Aloha! Years ago, I was on the search for an easy jazz standard to learn. I had tried and failed at so many before and it was always a frustrating experience. But then I found a transcription of “It’s Only A Paper Moon” (which is my wife’s favorite song, so I was familiar with the tune) and it was broken down two different ways: There was a single-note transcription for beginners and then there was the chord melody version.
I learned the single-note version first (obviously) and then, as I became more comfortable with the song, started to incorporate the chords into the song. Sometimes it was difficult and I backed off, but after a while I had it nailed (but kept the single-note run for the bridge to give it more of a guitar solo feel). Because I knew the single-note version, I never became too frustrated when I was learning the chords because I could always revert to the single notes. The song would stay the same and it didn’t have the catastrophic crumbling that a song would normally have when you don’t know the next chord and that turned out to be a huge inspiration.
I wish all instruction was like this.
And then I found Jazz Guitar Christmas by George Ports from Centerstream. It breaks down thirteen Christmas songs (a favorite genre of mine) into two versions: easy and harder. It’s not single-note transcriptions, but it also isn’t very difficult. Even the graduated version doesn’t veer too far into the impossible and the harder one is built on top of the easy transcription meaning that you’re still going to hit those same notes as before, but they’re incorporated into bigger chords or there are some more notes between them.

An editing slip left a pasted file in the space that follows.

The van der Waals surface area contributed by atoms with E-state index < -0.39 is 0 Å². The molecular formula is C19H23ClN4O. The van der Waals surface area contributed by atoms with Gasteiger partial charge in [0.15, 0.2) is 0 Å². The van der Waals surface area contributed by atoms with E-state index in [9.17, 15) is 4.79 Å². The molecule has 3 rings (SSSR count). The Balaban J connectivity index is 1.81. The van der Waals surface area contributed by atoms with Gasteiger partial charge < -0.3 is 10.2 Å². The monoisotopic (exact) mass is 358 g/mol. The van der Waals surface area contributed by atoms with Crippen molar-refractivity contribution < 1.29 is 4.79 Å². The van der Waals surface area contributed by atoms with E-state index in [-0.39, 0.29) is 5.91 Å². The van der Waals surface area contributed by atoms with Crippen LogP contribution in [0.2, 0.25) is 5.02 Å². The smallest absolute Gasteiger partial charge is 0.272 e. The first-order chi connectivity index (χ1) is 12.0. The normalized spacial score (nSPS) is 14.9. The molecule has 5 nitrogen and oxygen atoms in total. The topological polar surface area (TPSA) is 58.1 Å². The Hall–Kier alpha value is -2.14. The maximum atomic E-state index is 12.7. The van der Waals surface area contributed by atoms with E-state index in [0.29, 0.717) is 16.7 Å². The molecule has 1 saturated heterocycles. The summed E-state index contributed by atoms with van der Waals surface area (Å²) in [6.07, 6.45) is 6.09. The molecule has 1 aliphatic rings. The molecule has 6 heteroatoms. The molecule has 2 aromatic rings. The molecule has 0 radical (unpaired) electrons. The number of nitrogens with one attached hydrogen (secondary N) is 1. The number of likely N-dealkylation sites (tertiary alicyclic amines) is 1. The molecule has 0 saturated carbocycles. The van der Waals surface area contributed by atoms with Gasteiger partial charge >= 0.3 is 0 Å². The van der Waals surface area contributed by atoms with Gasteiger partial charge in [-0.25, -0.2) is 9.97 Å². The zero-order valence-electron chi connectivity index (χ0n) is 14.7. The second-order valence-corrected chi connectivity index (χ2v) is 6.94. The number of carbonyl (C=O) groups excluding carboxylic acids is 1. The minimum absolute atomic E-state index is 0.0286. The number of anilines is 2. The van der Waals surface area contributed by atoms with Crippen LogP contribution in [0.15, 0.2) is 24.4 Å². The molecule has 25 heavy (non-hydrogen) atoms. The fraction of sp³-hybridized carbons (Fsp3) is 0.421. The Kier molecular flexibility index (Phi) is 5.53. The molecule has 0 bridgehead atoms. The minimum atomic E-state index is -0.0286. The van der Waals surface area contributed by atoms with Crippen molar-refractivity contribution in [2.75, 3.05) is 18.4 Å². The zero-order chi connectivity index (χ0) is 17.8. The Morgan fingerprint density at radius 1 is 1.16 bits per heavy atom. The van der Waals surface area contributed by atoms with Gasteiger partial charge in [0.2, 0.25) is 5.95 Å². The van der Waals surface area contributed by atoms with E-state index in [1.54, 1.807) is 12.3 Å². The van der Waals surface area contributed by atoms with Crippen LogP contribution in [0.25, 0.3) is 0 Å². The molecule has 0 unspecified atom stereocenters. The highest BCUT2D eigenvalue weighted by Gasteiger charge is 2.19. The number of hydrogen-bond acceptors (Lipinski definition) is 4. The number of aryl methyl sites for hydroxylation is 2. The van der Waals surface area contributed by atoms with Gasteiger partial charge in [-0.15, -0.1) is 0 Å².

Honestly, I could see how some people would think that there is some wasted potential here because two version of thirteen songs could easily be twenty-six songs, but I think this is a solid way to learn new material. You make it as easy as you can to get the student into the tune and practicing it for fun, and then you build on top of that with more difficult material, but now they have a safety net when they play.
In the education world, it’s called known-to-unknown and it basically means that if you saw the end goal (the more difficult version of the song) and there wasn’t a clear path to that end, the student would be intimidated and psych themselves out or lock up. But if you took what they knew (basic guitar skills) and taught them the easy version of the song, they would know the melody, tempo, and feel and the end wouldn’t be nearly as daunting.
The book costs only $9.95 and it’s worth it not only because it’s a great collection of Christmas songs that, once learned, you’ll be able to impress friends and family alike on a quiet night by the fire as snow slowly falls outside the window, but because it serves as an excellent example of an instruction technique that is just getting a toe-hold in education systems. That alone makes it worth it to me, but yeah, learning Christmas songs and sounding good is also pretty cool. And come on! It’s ten bucks! Just buy it and see what I mean.